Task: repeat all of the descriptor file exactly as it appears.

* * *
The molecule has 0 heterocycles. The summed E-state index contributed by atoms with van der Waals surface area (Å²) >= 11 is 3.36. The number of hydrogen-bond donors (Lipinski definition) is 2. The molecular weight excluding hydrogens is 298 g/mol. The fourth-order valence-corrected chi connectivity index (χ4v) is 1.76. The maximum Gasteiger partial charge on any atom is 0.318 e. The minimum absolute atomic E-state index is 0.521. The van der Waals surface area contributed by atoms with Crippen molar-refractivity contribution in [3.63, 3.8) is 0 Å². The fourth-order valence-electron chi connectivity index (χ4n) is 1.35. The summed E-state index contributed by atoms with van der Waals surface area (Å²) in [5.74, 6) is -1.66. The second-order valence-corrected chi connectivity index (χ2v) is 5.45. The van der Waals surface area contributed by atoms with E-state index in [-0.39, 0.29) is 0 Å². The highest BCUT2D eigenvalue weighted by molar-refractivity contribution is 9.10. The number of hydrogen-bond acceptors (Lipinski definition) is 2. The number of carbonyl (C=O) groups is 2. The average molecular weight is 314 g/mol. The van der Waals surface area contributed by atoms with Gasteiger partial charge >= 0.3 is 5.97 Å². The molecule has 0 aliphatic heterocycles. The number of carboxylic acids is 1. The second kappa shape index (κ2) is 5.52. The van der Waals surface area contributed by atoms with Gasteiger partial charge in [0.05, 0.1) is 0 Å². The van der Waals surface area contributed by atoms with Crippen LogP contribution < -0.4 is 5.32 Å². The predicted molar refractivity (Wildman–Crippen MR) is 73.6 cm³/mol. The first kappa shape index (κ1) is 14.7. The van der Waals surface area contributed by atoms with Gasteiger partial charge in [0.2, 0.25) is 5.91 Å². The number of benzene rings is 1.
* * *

The molecule has 0 heterocycles. The summed E-state index contributed by atoms with van der Waals surface area (Å²) >= 11 is 3.36. The number of hydrogen-bond donors (Lipinski definition) is 2. The molecular weight excluding hydrogens is 298 g/mol. The fourth-order valence-corrected chi connectivity index (χ4v) is 1.76. The maximum Gasteiger partial charge on any atom is 0.318 e. The minimum absolute atomic E-state index is 0.521. The van der Waals surface area contributed by atoms with Crippen molar-refractivity contribution in [3.63, 3.8) is 0 Å². The fourth-order valence-electron chi connectivity index (χ4n) is 1.35. The summed E-state index contributed by atoms with van der Waals surface area (Å²) in [5.74, 6) is -1.66. The second-order valence-corrected chi connectivity index (χ2v) is 5.45. The van der Waals surface area contributed by atoms with E-state index in [-0.39, 0.29) is 0 Å². The highest BCUT2D eigenvalue weighted by molar-refractivity contribution is 9.10. The number of hydrogen-bond acceptors (Lipinski definition) is 2. The number of carbonyl (C=O) groups is 2. The average molecular weight is 314 g/mol. The van der Waals surface area contributed by atoms with Gasteiger partial charge >= 0.3 is 5.97 Å². The molecule has 0 aliphatic heterocycles. The number of carboxylic acids is 1. The second kappa shape index (κ2) is 5.52. The van der Waals surface area contributed by atoms with Gasteiger partial charge in [0.05, 0.1) is 0 Å². The van der Waals surface area contributed by atoms with Crippen LogP contribution < -0.4 is 5.32 Å². The predicted molar refractivity (Wildman–Crippen MR) is 73.6 cm³/mol. The first kappa shape index (κ1) is 14.7. The van der Waals surface area contributed by atoms with Gasteiger partial charge in [0.2, 0.25) is 5.91 Å². The number of benzene rings is 1.